- ItemIntegration of ice-core, marine and terrestrial records for the Australian Last Glacial Maximum and Termination: a contribution from the OZ INTIMATE group(Wiley, 2006-10) Turney, CSM; Haberle, SG; Fink, D; Kershaw, AP; Barbetti, M; Barrows, TT; Black, M; Cohen, TJ; Corrège, T; Hesse, PP; Hua, Q; Johnston, R; Morgan, VI; Moss, PT; Nanson, GC; van Ommen, TD; Rule, S; Williams, NJ; Zhao, JX; D'Costa, D; Feng, YX; Gagan, MK; Mooney, SD; Xia, QThe degree to which Southern Hemisphere climatic changes during the end of the last glacial period and early Holocene (30-8 ka) were influenced or initiated by events occurring in the high latitudes of the Northern Hemisphere is a complex issue. There is conflicting evidence for the degree of hemispheric ‘teleconnection’ and an unresolved debate as to the principle forcing mechanism(s). The available hypotheses are difficult to test robustly, however, because the few detailed palaeoclimatic records in the Southern Hemisphere are widely dispersed and lack duplication. Here we present climatic and environmental reconstructions from across Australia, a key region of the Southern Hemisphere because of the range of environments it covers and the potentially important role regional atmospheric and oceanic controls play in global climate change. We identify a general scheme of events for the end of the last glacial period and early Holocene but a detailed reconstruction proved problematic. Significant progress in climate quantification and geochronological control is now urgently required to robustly investigate change through this period. © 2006 John Wiley & Sons, Ltd.
- ItemThe new Chronos 14carbon-Cycle Facility, University of New South Wales, Sydney, Australia.(Australian Nuclear Science and Technology Organisation, 2021-11-17) Turney, CSM; Thomas, Z; Becerra-Valdivia, L; Palmer, JG; Haines, HA; Cadd, H; Wacker, L; Baker, AA; Andersen, MS; Jacobsen, GE; Meredith, KT; Chinu, K; Hiscock, W; Vohra, J; Marjo, CEThe Chronos 14Carbon-Cycle Facility is a new radiocarbon laboratory at the University of New South Wales, Australia. Built around an Ionplus 200 kV MIni-CArbon DAting System (MICADAS) Accelerator Mass Spectrometer (AMS) installed in October 2019, the facility was established to address major challenges in the Earth, Environmental and Archaeological sciences. Here we report an overview of the Chronos facility, the pretreatment methods currently employed (bones, carbonates, peat, pollen, charcoal, and wood) and results of radiocarbon and stable isotope measurements undertaken on a wide range of sample types. Our measurements on international standards, known-age and blank samples demonstrate that the facility is capable of measuring 14C samples from the Anthropocene back to nearly 50,000 years ago. Future work will focus on improving our understanding of the Earth system and managing resources in a future warmer world.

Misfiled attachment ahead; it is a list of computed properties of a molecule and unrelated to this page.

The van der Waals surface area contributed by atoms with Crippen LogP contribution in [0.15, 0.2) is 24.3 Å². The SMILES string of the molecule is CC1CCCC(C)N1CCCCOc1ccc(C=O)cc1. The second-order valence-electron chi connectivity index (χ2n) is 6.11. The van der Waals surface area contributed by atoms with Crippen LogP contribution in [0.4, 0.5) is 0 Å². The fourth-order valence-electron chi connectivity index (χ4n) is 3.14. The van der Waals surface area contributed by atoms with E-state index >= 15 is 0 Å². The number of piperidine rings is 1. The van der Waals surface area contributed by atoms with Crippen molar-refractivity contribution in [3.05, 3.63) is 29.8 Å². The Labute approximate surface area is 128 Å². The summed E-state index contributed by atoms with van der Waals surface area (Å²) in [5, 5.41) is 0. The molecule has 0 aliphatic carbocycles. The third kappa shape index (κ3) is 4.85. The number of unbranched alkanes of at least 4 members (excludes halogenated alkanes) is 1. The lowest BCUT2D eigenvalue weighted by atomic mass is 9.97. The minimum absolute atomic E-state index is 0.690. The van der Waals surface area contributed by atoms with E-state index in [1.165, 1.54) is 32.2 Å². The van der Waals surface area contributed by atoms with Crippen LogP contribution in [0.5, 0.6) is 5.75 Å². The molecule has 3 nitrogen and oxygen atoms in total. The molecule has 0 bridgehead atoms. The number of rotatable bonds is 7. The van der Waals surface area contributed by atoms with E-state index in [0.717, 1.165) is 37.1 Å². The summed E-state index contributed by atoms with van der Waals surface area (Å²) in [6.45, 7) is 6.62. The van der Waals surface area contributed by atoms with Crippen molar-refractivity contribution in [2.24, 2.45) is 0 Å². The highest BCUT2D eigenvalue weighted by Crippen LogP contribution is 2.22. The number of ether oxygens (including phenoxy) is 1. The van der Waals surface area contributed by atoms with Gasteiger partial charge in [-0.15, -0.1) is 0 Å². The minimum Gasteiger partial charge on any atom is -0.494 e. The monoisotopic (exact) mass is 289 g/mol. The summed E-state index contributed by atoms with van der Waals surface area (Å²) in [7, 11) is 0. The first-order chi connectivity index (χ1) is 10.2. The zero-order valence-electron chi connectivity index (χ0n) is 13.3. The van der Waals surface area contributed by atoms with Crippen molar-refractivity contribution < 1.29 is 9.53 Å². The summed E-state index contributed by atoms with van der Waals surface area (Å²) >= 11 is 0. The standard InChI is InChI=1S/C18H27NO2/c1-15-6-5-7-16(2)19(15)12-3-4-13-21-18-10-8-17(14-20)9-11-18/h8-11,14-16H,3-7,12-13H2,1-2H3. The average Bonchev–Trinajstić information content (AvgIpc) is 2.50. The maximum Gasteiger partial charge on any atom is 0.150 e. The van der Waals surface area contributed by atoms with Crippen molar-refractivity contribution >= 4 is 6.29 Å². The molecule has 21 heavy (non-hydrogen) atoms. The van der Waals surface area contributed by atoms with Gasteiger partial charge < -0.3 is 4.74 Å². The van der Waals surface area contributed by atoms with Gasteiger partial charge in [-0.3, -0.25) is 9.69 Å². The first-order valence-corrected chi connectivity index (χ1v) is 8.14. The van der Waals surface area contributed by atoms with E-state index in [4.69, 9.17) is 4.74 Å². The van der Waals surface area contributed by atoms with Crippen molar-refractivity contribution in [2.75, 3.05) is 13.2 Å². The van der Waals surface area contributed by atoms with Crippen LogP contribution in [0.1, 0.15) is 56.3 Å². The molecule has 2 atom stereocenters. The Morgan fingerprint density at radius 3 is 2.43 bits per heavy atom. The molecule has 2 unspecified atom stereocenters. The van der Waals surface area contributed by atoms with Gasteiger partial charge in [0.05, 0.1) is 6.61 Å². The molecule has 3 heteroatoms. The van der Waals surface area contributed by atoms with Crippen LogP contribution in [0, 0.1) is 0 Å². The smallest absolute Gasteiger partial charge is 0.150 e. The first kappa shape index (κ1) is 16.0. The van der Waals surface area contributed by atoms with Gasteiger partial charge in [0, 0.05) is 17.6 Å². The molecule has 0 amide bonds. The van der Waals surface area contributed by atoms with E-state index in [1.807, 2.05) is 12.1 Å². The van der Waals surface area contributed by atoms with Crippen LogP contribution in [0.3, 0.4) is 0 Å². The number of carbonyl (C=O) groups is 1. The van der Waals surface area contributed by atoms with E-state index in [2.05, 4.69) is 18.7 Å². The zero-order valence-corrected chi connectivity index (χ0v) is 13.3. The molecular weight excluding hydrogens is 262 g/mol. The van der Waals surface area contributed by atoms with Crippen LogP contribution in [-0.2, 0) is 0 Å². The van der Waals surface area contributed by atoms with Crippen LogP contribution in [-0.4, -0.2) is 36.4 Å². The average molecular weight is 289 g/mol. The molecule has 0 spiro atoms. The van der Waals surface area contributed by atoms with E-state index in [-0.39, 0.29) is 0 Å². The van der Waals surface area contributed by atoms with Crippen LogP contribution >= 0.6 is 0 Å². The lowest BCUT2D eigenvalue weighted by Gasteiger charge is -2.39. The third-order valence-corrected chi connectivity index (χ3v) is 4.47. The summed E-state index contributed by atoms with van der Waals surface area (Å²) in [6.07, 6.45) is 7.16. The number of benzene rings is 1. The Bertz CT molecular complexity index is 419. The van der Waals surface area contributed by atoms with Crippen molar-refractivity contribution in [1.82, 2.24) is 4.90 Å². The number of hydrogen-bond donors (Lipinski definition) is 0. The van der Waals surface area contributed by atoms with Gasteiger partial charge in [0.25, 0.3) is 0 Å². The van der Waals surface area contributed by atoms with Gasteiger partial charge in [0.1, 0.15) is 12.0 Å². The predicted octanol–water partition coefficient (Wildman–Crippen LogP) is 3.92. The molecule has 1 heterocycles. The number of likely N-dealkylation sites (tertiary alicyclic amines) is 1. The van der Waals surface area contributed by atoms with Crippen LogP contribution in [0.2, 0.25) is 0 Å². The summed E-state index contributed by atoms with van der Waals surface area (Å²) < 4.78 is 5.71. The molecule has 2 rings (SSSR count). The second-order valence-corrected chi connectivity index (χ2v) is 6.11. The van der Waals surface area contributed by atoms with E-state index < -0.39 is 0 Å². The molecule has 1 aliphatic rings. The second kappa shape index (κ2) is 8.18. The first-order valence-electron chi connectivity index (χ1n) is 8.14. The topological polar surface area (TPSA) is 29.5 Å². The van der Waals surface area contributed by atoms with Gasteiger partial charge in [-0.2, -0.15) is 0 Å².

- ItemRadiocarbon protocols and first intercomparison results from the Chronos 14Carbon-Cycle Facility, University of New South Wales, Sydney, Australia(Cambridge University Press, 2021-05-11) Turney, CSM; Becerra-Valdivia, L; Sookdeo, A; Thomas, ZA; Palmer, JG; Haines, HA; Cadd, H; Wacker, L; Baker, AA; Andersen, MS; Jacobsen, GE; Meredith, KT; Chinu, K; Bollhalder, S; Marjo, CEThe Chronos 14Carbon-Cycle Facility is a new radiocarbon laboratory at the University of New South Wales, Australia. Built around an Ionplus 200 kV MIni-CArbon DAting System (MICADAS) Accelerator Mass Spectrometer (AMS) installed in October 2019, the facility was established to address major challenges in the Earth, Environmental and Archaeological sciences. Here we report an overview of the Chronos facility, the pretreatment methods currently employed (bones, carbonates, peat, pollen, charcoal, and wood) and results of radiocarbon and stable isotope measurements undertaken on a wide range of sample types. Measurements on international standards, known-age and blank samples demonstrate the facility is capable of measuring 14C samples from the Anthropocene back to nearly 50,000 years ago. Future work will focus on improving our understanding of the Earth system and managing resources in a future warmer world. © The Author(s) 2021. Published by Cambridge University Press for the Arizona Board of Regents on behalf of the University of Arizona.